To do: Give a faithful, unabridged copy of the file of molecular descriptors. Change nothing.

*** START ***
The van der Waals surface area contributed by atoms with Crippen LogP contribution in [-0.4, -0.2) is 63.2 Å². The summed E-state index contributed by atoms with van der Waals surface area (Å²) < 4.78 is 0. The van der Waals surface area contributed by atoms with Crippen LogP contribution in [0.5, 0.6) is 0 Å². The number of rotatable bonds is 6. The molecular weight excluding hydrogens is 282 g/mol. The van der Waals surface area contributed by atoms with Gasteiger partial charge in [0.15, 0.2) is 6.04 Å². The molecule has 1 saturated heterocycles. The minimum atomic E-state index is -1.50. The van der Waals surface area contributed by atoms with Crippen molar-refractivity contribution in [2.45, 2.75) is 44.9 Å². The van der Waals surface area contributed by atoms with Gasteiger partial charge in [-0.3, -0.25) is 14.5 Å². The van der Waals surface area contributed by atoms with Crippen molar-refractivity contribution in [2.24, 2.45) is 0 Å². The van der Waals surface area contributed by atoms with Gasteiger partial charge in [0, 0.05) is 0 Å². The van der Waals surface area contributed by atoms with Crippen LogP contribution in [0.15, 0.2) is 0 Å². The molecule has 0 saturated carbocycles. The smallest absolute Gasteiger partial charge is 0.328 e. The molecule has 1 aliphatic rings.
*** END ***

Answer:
The van der Waals surface area contributed by atoms with Crippen LogP contribution in [-0.4, -0.2) is 63.2 Å². The summed E-state index contributed by atoms with van der Waals surface area (Å²) < 4.78 is 0. The van der Waals surface area contributed by atoms with Crippen LogP contribution in [0.5, 0.6) is 0 Å². The number of rotatable bonds is 6. The molecular weight excluding hydrogens is 282 g/mol. The van der Waals surface area contributed by atoms with Gasteiger partial charge in [0.15, 0.2) is 6.04 Å². The molecule has 1 saturated heterocycles. The minimum atomic E-state index is -1.50. The van der Waals surface area contributed by atoms with Crippen molar-refractivity contribution in [2.45, 2.75) is 44.9 Å². The van der Waals surface area contributed by atoms with Gasteiger partial charge in [-0.3, -0.25) is 14.5 Å². The van der Waals surface area contributed by atoms with Crippen molar-refractivity contribution in [2.24, 2.45) is 0 Å². The van der Waals surface area contributed by atoms with Gasteiger partial charge in [0, 0.05) is 0 Å². The van der Waals surface area contributed by atoms with Crippen LogP contribution in [0.15, 0.2) is 0 Å². The molecule has 0 saturated carbocycles. The smallest absolute Gasteiger partial charge is 0.328 e. The molecule has 1 aliphatic rings.